CHARLESTON, W.Va. -- A man who knew both Judith Stitzel and her husband called them "twins."
So when her husband suffered cancer and then died, Stitzel's grief after loving someone for more than 50 years was palpable.
In her new book, "Field Notes from Grief: The First Year," Stitzel takes us inside her grief in a way that is both scary and beautiful.
Starting in 1965, the two began living in Morgantown where they both worked for West Virginia University. Judith was the founder of the university's Center for Women's Studies; she started her career at WVU in the English Department. Bob earned a doctorate in pharmacology and started in WVU's School of Medicine. When he retired, he was director of the WVU Graduate Studies Program.
For years, Stitzel kept a daily journal, and she turned to her journal to record Bob's illness and her grief. A friend, Claudia Giannini, illustrated the book with pages from the handwritten journal as one element for each artwork. Each journal page is spread out over a map; most of the maps include Morgantown and its environs. Giannini has drawn plants and added pictures so that each page becomes a work of art.
In one of her first ventures away from home after Bob died, Judith wrote: "The closer I get to Morgantown, the harder it is to maintain the intermittent illusion that I will see Bob when I get there, that I will wake up -- finally -- from this ridiculous dream."
Judith and Bob were blessed with a wonderful marriage. They shared a son, many friends, their careers and travels. All of the goodness of their marriage makes it harder and more painful for Judith to be without his support, his guidance, his sharing.
As she wrote checks, she missed the common, day-to-day moments they shared. "The twoness of it all."
The two loved each other deeply. In death, the survivor wonders if she will ever feel that loved again. "I miss being the main source of his delight. Even taken all together, the people who care about me don't come close to a thimbleful of his exclusive love."
Her husband's battle with cancer and his death were horrific enough. Then her only brother faced the final stages of his illness and died two months after her husband. Naturally, she faced emotional and physical exhaustion as she tried to help her brother, Ivan Gold, and his only child in those final days. Gold was also a writer and teacher.
The two deaths, of course, are reminiscent of the trials of writer Joan Didion. Didion and her husband, John Gregory Dunne, had been visiting their comatose daughter in the hospital, and later that evening he dropped over, dead. Didion wrote "The Year of Magical Thinking," a book devoted to her husband. Soon after she wrote "Blue Nights" as a tribute to her daughter who died at age 39, as a way to come to grips with her grief.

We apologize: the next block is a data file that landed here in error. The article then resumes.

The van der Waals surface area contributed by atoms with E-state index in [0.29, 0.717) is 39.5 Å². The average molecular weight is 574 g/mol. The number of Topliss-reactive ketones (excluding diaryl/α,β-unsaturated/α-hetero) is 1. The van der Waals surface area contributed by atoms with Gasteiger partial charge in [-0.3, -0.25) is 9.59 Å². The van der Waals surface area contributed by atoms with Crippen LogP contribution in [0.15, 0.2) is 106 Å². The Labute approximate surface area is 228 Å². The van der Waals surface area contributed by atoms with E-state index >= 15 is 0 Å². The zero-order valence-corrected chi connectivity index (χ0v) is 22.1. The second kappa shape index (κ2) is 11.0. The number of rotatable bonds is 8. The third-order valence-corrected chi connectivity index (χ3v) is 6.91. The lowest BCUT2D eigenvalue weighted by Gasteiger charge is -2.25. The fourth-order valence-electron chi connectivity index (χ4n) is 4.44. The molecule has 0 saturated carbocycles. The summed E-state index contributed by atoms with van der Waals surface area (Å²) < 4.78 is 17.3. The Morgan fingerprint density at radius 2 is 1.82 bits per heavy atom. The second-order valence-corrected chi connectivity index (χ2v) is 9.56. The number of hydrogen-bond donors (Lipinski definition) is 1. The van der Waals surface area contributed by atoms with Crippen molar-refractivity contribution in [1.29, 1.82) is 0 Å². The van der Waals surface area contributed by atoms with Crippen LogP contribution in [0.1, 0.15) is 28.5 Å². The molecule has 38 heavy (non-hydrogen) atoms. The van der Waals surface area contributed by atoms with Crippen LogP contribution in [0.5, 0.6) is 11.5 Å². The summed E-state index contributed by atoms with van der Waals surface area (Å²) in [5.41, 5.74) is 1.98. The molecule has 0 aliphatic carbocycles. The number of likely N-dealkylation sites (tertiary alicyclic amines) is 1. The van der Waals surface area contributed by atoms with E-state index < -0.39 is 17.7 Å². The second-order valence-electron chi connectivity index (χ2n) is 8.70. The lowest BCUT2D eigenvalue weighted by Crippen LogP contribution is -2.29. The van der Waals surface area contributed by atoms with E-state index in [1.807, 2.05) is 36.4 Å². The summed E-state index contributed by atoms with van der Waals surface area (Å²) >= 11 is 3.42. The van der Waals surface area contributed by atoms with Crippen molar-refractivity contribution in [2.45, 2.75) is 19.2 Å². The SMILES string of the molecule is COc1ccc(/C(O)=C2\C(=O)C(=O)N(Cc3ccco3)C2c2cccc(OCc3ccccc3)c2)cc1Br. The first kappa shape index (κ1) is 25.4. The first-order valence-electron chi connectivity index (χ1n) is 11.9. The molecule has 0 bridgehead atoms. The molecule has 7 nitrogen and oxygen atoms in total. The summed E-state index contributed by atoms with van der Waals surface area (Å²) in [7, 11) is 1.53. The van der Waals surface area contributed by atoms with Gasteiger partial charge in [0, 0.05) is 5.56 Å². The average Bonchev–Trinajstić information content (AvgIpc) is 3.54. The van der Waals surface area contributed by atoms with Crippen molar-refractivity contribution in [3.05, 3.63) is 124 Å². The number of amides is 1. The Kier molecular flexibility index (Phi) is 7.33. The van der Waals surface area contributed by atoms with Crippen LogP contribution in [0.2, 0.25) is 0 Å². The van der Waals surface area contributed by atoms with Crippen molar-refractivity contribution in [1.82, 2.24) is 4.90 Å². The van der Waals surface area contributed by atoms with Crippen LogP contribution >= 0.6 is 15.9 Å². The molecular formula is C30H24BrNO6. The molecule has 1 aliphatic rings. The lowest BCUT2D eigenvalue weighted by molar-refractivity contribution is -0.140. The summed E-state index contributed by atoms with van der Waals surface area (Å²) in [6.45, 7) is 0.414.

To readers who think Stitzel's subject matter might be too painful to attempt, I would say do not miss out on what she has to say. Yes, the book is a sad examination of loss. But Stitzel writes beautifully and offers unexpected gems throughout the book.
For example, she wrote about a friend who reminded her of some good memories. "I imagined him in her vision, recognized and alive, and happiness nuzzled my sadness."
From inside her grief, she also offers readers some bits of wisdom. She and her husband loved to garden and also to walk in wooded areas. "Sensing the air with an insect's precision, I do not feel alone. Spring exists without Bob or me, inevitable in its brevity and its recurrence. Not life, not death, but the improbability of one and the inevitability of the other."
She gives many passages to ponder like this one: "We never know what we'll remember and what we will not be able to forget."
Their son, David, and his family live across the country in Washington state. So Stitzel must maintain her home and vehicle alone in Morgantown. "Grief leaches my confidence, assailing past and future both," she wrote as she struggled to take over the responsibilities she once shared with Bob.
Death brings with it legal demands and plenty of paperwork. She wrote that she was tired of "the whole death business." In frustration, "enough already ... You've been dead long enough. Come home!"
Everyone who has lost someone dear knows the first year is especially painful. Her son's first birthday without his father, Bob's first birthday. In grief's calendar, the dates roll around like they always do, but they serve as painful reminders during grief's famous first year.
Now a single woman, Stitzel was always a singular woman. She knows now she can do whatever she wants with her life, maybe even something she would not have been able to do with her husband. She was frequently honored for her work. She fostered the artistic pursuits of many graduates. Maybe she could strike out into a completely different direction.
But she wrote, "I hate all this freedom."
The book can be purchased from Amazon and from www.wordassociation.com
Reach Susan Williams at email@example.com or 304-348-5112.